"This Poison Heart" by Kalynn Bayron, Chapters 1–4

September 23, 2022
Following her aunt's death, Bri must learn to control her unique and deadly magical gift to conquer dark forces and protect her family.

Here are links to our lists for the novel: Chapters 1–4, Chapters 5–8, Chapters 9–15, Chapters 16–22, Chapters 23–31
White roses. Genus Rosa. Family Rosaceae. Common name “Evening Star.”
He gripped the lapels of his freshly pressed navy blazer, his bottom lip quivering as he ran his hand over his mouth and sighed.
My hands trembled as I knelt and stripped the rose of its velvety petals, down to the pistil, the seedy heart of the flower.
Right before their petals unfurled, I pulled my hands back, clutching them against my chest.
She tucked the roses inside a layer of ivory tissue and brown paper, then pulled a length of white jute from the big spool on the counter and tied a knot in three turns.
I clipped a few sprigs of baby’s breath and stuck them alongside bundles of fuchsia crape myrtles, St. John’s wort, and blush-colored roses in a tall vase.
“Try relaxing a little. School’s out for the summer, baby. I know this year was tough.”
I raised my eyebrows in mock surprise.
Mom narrowed her eyes at me. “Okay. ‘Tough’ is the understatement of the century.”
I had to speculate loudly about the cause. It could’ve been chemicals seeping into the ground from toxic runoff. Maybe all the hormones the government put in our food were leaking out of the lunchroom trash and into the ground, making the trees grow in strange and unusual ways.
Orders were coming in and walk-ins happened all the time, but even though business was steady, gentrification rent was erasing our gains.
She did some weird move with her arm, then grabbed her shoulder, wincing in pain. “I can do it, but the way my ligaments are set up—”
Air conditioning was on an as-needed basis, and Mom had a sticky note taped to the switch that said, “You got A/C money?” I didn’t, so it stayed a balmy seventy-nine degrees.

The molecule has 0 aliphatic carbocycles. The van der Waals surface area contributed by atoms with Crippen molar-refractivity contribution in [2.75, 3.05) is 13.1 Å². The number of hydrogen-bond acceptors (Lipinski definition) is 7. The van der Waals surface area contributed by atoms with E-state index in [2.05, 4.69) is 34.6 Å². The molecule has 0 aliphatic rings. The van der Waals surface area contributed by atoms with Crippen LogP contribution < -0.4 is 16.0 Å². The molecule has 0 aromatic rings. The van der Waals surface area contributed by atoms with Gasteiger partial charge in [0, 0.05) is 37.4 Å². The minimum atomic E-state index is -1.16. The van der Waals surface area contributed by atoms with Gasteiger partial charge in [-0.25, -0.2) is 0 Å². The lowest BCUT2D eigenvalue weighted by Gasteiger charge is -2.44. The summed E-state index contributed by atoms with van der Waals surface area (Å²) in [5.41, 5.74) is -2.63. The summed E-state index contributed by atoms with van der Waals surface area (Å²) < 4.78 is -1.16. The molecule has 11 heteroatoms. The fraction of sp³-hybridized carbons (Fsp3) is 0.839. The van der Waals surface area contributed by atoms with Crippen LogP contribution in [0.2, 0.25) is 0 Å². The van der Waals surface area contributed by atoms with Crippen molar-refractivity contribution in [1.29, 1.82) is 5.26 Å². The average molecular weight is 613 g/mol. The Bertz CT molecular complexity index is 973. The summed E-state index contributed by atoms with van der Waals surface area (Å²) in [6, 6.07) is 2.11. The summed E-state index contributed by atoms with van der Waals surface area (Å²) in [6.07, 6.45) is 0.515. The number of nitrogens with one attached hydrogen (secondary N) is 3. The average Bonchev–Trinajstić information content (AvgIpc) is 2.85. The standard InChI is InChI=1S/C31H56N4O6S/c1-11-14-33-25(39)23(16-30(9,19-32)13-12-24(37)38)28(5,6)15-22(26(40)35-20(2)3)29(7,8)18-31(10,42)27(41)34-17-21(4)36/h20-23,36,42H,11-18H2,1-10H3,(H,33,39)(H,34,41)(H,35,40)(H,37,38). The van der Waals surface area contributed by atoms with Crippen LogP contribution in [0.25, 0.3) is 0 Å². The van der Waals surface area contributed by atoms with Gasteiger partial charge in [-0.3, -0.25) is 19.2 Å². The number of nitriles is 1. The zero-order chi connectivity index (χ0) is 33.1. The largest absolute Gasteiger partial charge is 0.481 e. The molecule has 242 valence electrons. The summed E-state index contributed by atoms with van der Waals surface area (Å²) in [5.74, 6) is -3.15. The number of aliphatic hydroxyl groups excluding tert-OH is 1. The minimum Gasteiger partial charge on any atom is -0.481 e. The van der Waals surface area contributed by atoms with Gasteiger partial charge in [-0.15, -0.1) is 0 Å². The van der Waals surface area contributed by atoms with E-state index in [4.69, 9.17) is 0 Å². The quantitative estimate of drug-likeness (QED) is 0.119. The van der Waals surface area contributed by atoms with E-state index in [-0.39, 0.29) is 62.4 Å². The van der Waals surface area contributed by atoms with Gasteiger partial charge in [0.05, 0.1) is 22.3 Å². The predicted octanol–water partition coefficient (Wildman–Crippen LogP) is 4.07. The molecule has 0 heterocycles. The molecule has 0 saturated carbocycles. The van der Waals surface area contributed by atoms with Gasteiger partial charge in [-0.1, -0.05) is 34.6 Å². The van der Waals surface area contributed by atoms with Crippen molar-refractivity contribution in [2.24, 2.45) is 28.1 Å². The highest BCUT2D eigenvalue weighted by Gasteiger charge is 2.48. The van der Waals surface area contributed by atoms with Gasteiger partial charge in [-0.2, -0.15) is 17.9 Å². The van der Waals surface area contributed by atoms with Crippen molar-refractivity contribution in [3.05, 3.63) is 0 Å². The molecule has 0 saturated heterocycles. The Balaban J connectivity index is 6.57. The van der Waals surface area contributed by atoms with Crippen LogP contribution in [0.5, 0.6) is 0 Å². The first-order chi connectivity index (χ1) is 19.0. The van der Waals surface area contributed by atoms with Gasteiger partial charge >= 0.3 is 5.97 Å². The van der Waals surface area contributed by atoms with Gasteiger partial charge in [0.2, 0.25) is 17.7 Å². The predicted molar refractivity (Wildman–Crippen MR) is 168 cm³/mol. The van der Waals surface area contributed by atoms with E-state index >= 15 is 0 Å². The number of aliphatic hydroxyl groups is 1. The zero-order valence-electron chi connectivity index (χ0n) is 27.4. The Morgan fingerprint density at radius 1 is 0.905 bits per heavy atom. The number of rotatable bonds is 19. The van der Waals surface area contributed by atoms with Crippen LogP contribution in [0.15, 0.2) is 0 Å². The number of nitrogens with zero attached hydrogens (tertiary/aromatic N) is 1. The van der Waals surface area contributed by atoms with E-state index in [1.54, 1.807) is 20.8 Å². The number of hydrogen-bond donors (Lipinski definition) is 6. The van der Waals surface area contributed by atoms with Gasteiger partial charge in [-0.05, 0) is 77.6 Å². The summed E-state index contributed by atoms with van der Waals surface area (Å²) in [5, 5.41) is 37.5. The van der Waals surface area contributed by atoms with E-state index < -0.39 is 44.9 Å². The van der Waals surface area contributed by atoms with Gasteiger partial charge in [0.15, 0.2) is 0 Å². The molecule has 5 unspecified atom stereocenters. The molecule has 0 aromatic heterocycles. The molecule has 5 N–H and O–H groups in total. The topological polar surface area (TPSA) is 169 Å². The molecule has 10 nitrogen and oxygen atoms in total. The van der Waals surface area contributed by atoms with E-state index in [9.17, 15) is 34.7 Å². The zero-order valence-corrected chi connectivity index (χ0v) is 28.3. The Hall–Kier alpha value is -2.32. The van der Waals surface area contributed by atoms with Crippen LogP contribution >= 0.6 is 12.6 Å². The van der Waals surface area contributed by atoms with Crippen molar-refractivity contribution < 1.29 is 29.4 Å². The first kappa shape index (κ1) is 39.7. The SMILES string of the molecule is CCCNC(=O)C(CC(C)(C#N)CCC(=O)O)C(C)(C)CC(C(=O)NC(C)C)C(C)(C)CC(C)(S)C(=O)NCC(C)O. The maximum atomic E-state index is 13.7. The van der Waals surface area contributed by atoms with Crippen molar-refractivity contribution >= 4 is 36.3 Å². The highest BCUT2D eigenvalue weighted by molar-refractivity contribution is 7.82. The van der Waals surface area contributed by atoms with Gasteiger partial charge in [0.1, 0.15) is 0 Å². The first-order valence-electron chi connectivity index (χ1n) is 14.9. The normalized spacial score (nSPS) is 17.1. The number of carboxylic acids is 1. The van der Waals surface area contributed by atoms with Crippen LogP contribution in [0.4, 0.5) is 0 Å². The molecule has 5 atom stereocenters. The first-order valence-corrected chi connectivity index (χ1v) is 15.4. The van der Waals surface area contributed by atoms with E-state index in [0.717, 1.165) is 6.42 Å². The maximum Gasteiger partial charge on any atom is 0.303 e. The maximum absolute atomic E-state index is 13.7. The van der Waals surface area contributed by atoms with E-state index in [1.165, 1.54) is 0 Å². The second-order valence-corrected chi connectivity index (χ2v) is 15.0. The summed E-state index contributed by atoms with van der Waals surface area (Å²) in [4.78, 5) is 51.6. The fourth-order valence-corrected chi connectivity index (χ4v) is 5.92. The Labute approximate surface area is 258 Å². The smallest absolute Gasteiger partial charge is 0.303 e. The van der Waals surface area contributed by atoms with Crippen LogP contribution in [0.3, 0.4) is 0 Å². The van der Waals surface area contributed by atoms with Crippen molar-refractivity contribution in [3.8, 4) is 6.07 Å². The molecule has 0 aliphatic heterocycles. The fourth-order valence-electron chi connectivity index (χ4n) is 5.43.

Everything was perpetually damp.
The ivy I’d grown by the window snaked toward me, slithering across the floor and up the bedpost, sprouting new leaves and curled tendrils as it reached for me.
But in the confines of my cramped bedroom, I could let go, and the relief that came with that was something I looked forward to more than anything else.
The sun slanted through my window, shining a large, sallow rectangle onto the wooden floor.
It piqued my curiosity and stirred something deep in the pit of my stomach—a mixture of fear and excitement.
The fear in her voice was too subtle for anyone but me to recognize.
The grass was laid out like a wide green carpet, dotted with softball fields and outcroppings of trees.
The trees flanking the path shook themselves like they’d been roused from a sound sleep.
Keeping my eyes down, I took a sharp left off the marked trail through a thick patch of bracken that nobody other than me would have bothered to walk through.
At the base of the nondescript elm, far enough from the main path, through enough underbrush that even the most curious wanderer wouldn’t have come close, I knelt and parted the tall grass, revealing a small bush dotted with white umbrellalike flowers.
Damp, sandy loam worked better than rocky dry soil, and when I dug my fingers into the earth near its roots, the bush would grow fuller, taller.
The exhaustion and dizziness that came after was so much more intense. That should’ve been enough to make me abandon the treacherous work, but I couldn’t.
I’d debated cultivating the hemlock for months before I actually worked up the nerve to do it.
This was the substance that would bring on nausea, vomiting, seizures, and ultimately, death.
My blood should’ve been unable to clot, running like water and spilling from every orifice.
I lay back on my pillow, watching the baby’s breath in the corner of the room expand and contract.
“I’ll check in at the college. I know they’ve got some adjunct positions opening in the fall.”
Those were big decisions. Maybe this wasn’t just a bump in the road. Mom and Mo looked at each other solemnly.
Work was nonstop till about one in the afternoon, when there was a lull.
A look of utter confusion gave way to recognition.
She left you something sizable enough for an estate lawyer to be involved.
I Googled what it meant when somebody left you an estate and had gotten all kinds of answers, from sprawling mansions and car collections to piles of useless junk.
“Sorry,” said the woman, looking flustered. “I’m already getting sidetracked.”
Legacies are a complicated thing,” Mrs. Redmond said. “Especially when something of value is involved.”
“Everything was arranged before Miss Colchis passed away. We’re able to skip probate altogether if you have a legal guardian who can sign the paperwork for you. And when you turn eighteen, everything will be put in your name.”
I would ask that you keep an open mind when you go to see the place. Miss Colchis was an eccentric person.
“I once had a woman leave an entire house and several million dollars to three tabby cats and a basset hound. Her actual children tried to contest the will, but it was ironclad and I made sure those animals got everything they were owed.”
There are a few stipulations that I have to go over with you.
So many old places end up getting razed for new housing or retailers.

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